The Gross District Domestic Product (GDDP) of Nellore district is ₹30,482 crore (304.82 billion rupees) and makes up 5.8% of Andhra Pradesh's Gross State Domestic Product (GSDP). For the fiscal year 2013–14, Nellore's per capita income at current prices was ₹80,782 (US$1,100). The primary, secondary and tertiary sectors of the district contribute ₹9,729 crore, ₹6,320 crore and ₹14,433 crore (97.29 billion, 63.2 billion and 144.33 billion rupees), respectively. The major agricultural contributors to the district's gross value added (GVA) include: paddy, sugarcane, lemon, tomato, milk, meat and fisheries. The major industrial and service contributors to the district's GVA include: construction, electricity, manufacturing, transport and education.
The district has five revenue divisions, each of which is headed by a sub-collector: Atmakur, Naidupet, Nellore, Gudur and Kavali. These revenue divisions are divided into 46 Revenue mandals, which consist of 1,177 villages and 12 towns (urban settlements). A total of 940 gram panchayats are in position comprising all notified Gram Panchayats. Nellore's twelve urban settlements include six statutory towns and six census towns. The statutory towns consist of one municipal corporation (Nellore) and six municipalities (Atmakur, Gudur, Kavali, Sullurpeta, Naidupeta and Venkatagiri). The five census towns are Buja Buja Nellore, L.A. Sagaram, Tada Khandrika, Vinnamala, and Yerrabalem.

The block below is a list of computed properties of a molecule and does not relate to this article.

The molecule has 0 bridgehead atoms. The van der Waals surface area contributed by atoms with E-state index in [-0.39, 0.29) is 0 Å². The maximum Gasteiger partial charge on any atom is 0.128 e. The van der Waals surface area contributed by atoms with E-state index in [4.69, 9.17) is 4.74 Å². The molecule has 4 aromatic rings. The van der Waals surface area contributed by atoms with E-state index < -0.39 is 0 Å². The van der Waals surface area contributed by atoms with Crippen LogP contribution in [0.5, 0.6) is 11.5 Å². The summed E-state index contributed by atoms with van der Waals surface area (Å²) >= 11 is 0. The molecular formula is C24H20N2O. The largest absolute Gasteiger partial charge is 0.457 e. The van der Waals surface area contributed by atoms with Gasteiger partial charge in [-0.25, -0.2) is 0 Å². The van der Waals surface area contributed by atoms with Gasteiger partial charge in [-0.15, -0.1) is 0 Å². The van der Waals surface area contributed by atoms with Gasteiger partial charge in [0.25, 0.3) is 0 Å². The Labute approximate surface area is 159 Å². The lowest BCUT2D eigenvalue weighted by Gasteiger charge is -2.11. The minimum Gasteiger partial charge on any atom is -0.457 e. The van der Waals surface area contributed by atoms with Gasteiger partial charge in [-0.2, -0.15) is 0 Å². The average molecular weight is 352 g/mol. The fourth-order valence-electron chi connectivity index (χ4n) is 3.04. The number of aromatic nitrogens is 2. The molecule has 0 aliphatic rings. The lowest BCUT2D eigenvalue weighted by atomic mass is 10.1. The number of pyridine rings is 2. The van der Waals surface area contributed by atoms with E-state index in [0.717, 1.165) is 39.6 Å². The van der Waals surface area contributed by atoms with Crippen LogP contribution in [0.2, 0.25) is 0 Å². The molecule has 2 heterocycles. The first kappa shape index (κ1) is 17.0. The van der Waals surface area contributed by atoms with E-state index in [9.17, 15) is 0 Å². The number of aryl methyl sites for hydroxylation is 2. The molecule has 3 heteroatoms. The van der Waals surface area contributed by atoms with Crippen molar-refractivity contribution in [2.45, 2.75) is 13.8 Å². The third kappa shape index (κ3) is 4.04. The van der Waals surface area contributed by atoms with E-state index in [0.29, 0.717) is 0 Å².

Before Formation of Mandals, Administration was done by Taluka system. In 1985 Mandals system was established for the sake of ease in Administration.
Talukas in 1971
Talukas in 1978
Mandals in 1985
|1||Nellore||Nellore||Nellore, Muthukur, Venkatachalam,|
|Indukurpet ||Indukurpet, Thotapalli Gudur,|
|2||Gudur||Gudur||Gudur, Manubolu, Sydapuram, Chillakur|
|Vakadu ||Vakadu, Chittamur, Kota|
|3||Sullurpet||Sullurpet||Sullurpet, Doravarisatram, Tada,|
|Naidupet ||Naidupet, Pellakur, Ojili,|
|4||Venkatagiri||Venkatagiri||Venkatagiri, Dakkili, Balayapalle|
|Podalakur ||Podalakur, Chejerla,|
|6||Atmakur||Atmakur||Atmakur, Anumasamudrampeta, Ananthasagaram,|
|7||Udayagiri||Udayagiri||Udayagiri, Seetharampuram, Varikuntapadu, Duttalur, Marripadu|
|Vinjamur ||Vinjamur, Kaligiri, Kondapuram|
|8||Kavali||Kavali||Kavali, Jaladanki, Bogole|
|9||Kovur||Kovur||Kovur, Vidavalur, Kodavalur,|
|Buchireddipalem ||Buchireddipalem, Dagadarthi, Allur, Sangam,|
Towns in the Nellore districtEdit
|S.No.||City / Town||Civic Status of Town / City||Municipality
|2||Kavali||Municipality Grade - 1||1967||90,099||85,616|
|3||Gudur||Municipality Grade - 1||1951||74,037||68,782|
|4||Venkatagiri||Municipality Grade - 2||2005||52,688||31,341|